3. Translating the processes to netlist components such as multiplexers, flip-flops, and latches, by the procs command.

  4. Performing extraction and optimization of finite state machines by the fsm command.

  5. Collecting memories and their ports, then creating a multiport memory cell, by the memory_collect command.

  6. Converting asynchronous memory ports to synchronous ones by merging ports and the related DFFs at their interfaces, using the memory_dff command.

  7. Checking for errors like combinatorial loops, wires with multiple drivers and used wires without any driver by the check command.

After performing basic synthesis steps, the techmap command with the input adff2dff transforms DFFs with asynchronous reset to the synchronous form using the design provided by Yosys. The next command follows the same approach but with a modified version of the provided design file for DFFs with asynchronous reset and synchronous data enable signals. The last techmap command is in place to resolve the Yosys internal circuitries designed specifically for indexed part-select Verilog code. Since this step is mainly related to the Verilog elaboration, we ask Yosys to transform the $shift and $shiftx sub-circuits into a more straightforward representation.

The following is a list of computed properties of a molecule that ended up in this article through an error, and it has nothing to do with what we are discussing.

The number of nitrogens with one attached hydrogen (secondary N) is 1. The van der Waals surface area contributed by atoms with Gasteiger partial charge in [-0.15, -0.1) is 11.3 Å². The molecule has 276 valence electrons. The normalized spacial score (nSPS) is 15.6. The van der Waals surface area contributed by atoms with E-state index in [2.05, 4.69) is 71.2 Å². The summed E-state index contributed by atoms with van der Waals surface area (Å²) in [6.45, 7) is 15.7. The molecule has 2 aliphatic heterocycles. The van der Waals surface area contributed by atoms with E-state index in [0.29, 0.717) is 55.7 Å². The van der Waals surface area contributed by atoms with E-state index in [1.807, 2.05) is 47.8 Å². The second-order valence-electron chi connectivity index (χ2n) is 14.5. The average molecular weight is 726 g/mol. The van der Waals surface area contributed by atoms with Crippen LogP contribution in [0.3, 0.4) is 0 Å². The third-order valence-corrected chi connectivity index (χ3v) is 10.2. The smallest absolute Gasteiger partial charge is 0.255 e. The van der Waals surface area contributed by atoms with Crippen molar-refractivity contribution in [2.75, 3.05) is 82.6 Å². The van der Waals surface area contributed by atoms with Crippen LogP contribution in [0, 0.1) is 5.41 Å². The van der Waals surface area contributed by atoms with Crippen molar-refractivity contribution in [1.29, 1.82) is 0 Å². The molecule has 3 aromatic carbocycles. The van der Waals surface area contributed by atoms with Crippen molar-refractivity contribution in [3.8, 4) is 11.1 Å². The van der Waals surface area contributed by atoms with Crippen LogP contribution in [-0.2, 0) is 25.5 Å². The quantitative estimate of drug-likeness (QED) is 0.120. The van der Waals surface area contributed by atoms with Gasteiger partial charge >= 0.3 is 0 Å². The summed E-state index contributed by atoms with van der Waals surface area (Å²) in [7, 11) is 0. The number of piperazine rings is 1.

The flatten command generates an output netlist with only one module, representing the HDL circuit design’s top module. The pmuxtree pass is used to transforms pmux, a sub-circuit representing parallel cases, into trees of regular multiplexers. The option wreduce performs possible word size reduction for operations to avoid propagating additional signals to the subsequent phases. In the autoname passes, Yosys generates an easy-to-read BLIF file by transforming signal names into a shorter format. This command removes some debugging information, such as the path to the source file, that Yosys inserts in names by default and generally gives easier-to-interpret names.

Then, the optimization pass is called to make the netlist ready for output. The option undriven ensures that all nets without a driver are removed, while the full optimization option is used to remove duplicated inputs in AND, OR and MUX gates. The opt_muxtree removes dead branches, opt_expr performs possible constant folding, in addition to removing undef inputs from mux cells and transforming muxes into buffers and inverters. Ultimately, we use the write_blif command to output the coarse-grained BLIF file. The option param prints some additional information about logic cells into the BLIF file, and the impltf option conceals the definition of primary netlist ports, i.e., VCC, GND and PAD, in the output.

Note

As earlier mentioned in User guide, the Yosys BLIF output process, i.e., write_blif, is handled by Yosys embedded API inside the Odin-II codebase. As a result, the last command is not required if a user would like to run the Yosys+Odin-II synthesizer using the Tcl script.